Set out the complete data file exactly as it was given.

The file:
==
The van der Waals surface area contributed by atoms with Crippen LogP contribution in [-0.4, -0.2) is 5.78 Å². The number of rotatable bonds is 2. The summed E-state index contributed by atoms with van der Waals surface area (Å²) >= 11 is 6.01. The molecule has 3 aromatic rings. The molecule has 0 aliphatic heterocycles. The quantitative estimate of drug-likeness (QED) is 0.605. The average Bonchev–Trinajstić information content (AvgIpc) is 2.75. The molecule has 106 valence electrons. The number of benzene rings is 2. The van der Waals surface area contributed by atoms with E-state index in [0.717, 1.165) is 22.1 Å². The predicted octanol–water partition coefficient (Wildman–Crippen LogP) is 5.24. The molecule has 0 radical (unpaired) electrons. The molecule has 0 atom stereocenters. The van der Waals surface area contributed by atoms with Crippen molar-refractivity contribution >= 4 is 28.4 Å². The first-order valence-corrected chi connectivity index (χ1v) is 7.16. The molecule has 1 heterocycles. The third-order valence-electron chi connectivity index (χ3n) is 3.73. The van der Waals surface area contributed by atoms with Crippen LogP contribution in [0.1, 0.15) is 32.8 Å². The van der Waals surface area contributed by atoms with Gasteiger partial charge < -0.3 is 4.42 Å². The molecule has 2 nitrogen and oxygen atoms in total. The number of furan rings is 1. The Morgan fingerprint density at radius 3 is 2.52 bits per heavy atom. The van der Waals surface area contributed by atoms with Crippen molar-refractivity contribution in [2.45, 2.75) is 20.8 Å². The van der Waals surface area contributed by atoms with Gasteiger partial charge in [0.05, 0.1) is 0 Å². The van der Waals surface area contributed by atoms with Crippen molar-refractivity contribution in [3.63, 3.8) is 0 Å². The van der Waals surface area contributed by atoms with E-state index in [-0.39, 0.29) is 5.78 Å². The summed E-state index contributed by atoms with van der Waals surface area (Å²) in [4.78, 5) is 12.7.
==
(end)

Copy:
The van der Waals surface area contributed by atoms with Crippen LogP contribution in [-0.4, -0.2) is 5.78 Å². The number of rotatable bonds is 2. The summed E-state index contributed by atoms with van der Waals surface area (Å²) >= 11 is 6.01. The molecule has 3 aromatic rings. The molecule has 0 aliphatic heterocycles. The quantitative estimate of drug-likeness (QED) is 0.605. The average Bonchev–Trinajstić information content (AvgIpc) is 2.75. The molecule has 106 valence electrons. The number of benzene rings is 2. The van der Waals surface area contributed by atoms with E-state index in [0.717, 1.165) is 22.1 Å². The predicted octanol–water partition coefficient (Wildman–Crippen LogP) is 5.24. The molecule has 0 radical (unpaired) electrons. The molecule has 0 atom stereocenters. The van der Waals surface area contributed by atoms with Crippen molar-refractivity contribution >= 4 is 28.4 Å². The first-order valence-corrected chi connectivity index (χ1v) is 7.16. The molecule has 1 heterocycles. The third-order valence-electron chi connectivity index (χ3n) is 3.73. The van der Waals surface area contributed by atoms with Crippen LogP contribution in [0.1, 0.15) is 32.8 Å². The van der Waals surface area contributed by atoms with Gasteiger partial charge < -0.3 is 4.42 Å². The molecule has 2 nitrogen and oxygen atoms in total. The number of furan rings is 1. The Morgan fingerprint density at radius 3 is 2.52 bits per heavy atom. The van der Waals surface area contributed by atoms with Crippen molar-refractivity contribution in [2.45, 2.75) is 20.8 Å². The van der Waals surface area contributed by atoms with Gasteiger partial charge in [0.05, 0.1) is 0 Å². The van der Waals surface area contributed by atoms with Crippen molar-refractivity contribution in [3.63, 3.8) is 0 Å². The van der Waals surface area contributed by atoms with E-state index in [-0.39, 0.29) is 5.78 Å². The summed E-state index contributed by atoms with van der Waals surface area (Å²) in [4.78, 5) is 12.7.